Geoffrey Chaucer's The Canterbury Tales is a framing narrative composed in Middle English around 1387–1400 by Geoffrey Chaucer. The tales themselves date from between 1350 and 1450. They were originally independent pieces of literature, but many of them were joined together later by the author who also named him/herself as "admin" or "director".
The collection contains fifty-three poems (in modern terms, "tales") about one week in the life of a group of pilgrims on their way to visit the shrine of Saint Thomas à Becket in Canterbury Cathedral. The poems were first published in 1380 and again in 1464. The original title page names the poet as "Geffrey Chaucier", but most later editions substitute "Geoffrey Chaucer" for this word and add an adjective to distinguish him from other poets with the same name.
Chaucer was born about 1342 into a wealthy family that had lands near London. He entered the service of the Duke of Lancaster at age nineteen and spent the next twenty years traveling throughout Europe. It was during these travels that he wrote The Canterbury Tales.
Upon his return to England in 1366, Chaucer settled down to marry a wealthy widow with properties in Kent and produce children.
The Canterbury Tales are regarded Chaucer's masterwork and are among the most important works of medieval literature for numerous reasons, including their description of the various social groups of the 14th century CE, as well as clothes worn, diversions enjoyed, and language/grammar. The tales also mark a decisive transition between ancient and modern literature: while they retain many elements characteristic of ancient poetry (such as alliteration and meter), they also contain strong elements of realism and narrative drive that are absent from ancient poems but common in later works.
Canterbury Tales is an anthology or collection of short stories or poems written by Geoffrey Chaucer about 39 years after the Battle of Hastings in which William the Conqueror defeated King Harold II of England to become king himself. The collection includes 34 separate pieces written by different authors over a period of about 15 years. The original version of the collection was completed in 1354 with the help of several colleagues and friends. It was first published in 1881 by Henry Bradshaw with additional material from subsequent editions included. The Modern Library edition published in 1957 contained all 134 lines of the original poem along with an introduction and notes by S. K. Chambers. This edition has been widely read and studied since its publication, and it remains one of the most important sources for studying Chaucer's work. A new edition was published in 2013 by John Hammond and Andrew Galloway with additional material from subsequent editions included.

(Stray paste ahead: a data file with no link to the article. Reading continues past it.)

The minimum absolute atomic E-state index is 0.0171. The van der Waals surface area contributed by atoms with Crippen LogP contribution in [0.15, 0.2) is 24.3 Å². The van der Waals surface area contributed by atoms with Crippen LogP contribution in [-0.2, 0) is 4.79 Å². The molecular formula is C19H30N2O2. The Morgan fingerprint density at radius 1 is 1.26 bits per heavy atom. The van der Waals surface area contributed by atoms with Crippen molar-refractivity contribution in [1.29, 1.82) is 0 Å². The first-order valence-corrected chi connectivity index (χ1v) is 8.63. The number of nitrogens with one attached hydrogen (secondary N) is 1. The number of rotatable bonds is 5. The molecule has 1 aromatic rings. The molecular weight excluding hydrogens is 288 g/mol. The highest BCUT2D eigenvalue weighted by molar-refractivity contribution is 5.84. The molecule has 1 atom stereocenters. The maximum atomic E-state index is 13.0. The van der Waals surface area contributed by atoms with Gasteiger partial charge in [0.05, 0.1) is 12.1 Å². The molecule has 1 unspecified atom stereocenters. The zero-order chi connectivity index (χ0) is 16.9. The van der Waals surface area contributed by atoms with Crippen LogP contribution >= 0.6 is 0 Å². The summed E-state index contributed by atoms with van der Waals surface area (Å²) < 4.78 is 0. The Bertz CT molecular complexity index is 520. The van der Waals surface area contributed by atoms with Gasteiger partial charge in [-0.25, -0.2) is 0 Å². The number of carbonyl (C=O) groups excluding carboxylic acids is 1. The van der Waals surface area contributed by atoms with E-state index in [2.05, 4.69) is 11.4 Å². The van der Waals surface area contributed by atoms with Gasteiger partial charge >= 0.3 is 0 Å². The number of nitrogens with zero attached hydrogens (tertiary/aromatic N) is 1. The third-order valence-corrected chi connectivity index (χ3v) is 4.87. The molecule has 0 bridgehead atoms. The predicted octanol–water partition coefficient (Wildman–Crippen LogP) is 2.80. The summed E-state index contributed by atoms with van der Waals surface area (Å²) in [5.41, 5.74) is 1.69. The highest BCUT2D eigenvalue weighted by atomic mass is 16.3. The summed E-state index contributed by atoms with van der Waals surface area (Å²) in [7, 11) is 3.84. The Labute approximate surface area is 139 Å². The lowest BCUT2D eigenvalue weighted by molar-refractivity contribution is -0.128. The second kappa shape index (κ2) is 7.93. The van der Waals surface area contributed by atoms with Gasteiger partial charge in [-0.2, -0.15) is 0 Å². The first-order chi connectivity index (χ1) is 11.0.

Geoffrey Chaucer's "The Canterbury Tales" is a narrative about a group of people on a trip to view the shrine of a martyr. It was the late 14th century, and England was in upheaval at the time of this narrative. The Black Death had just killed half of Europe's population, so life was difficult for most people.
Chaucer wrote "The Canterbury Tales" during his career as a court poet, which meant he worked for various noblemen. He traveled around southern England writing poems for them to read at celebrations and other events. These poems were often about royal affairs or war stories.
People love reading about adventures, so poetry that describes real-life events is popular. Poets also use their imagination to create new things, so stories about magic and monsters are also popular subjects. "The Canterbury Tales" is a collection of 50 poems written by Chaucer about different people traveling down the English coast in search of pleasure and profit.
Each poem is told from the point of view of one of the travelers. Some of these characters are historical figures such as King Edward II or fictional characters created by Chaucer such as "the Pardoner". Others include people you might find in modern cities such as tourists or gang members: innkeepers, priests, squires (knight-errantors), and merchants.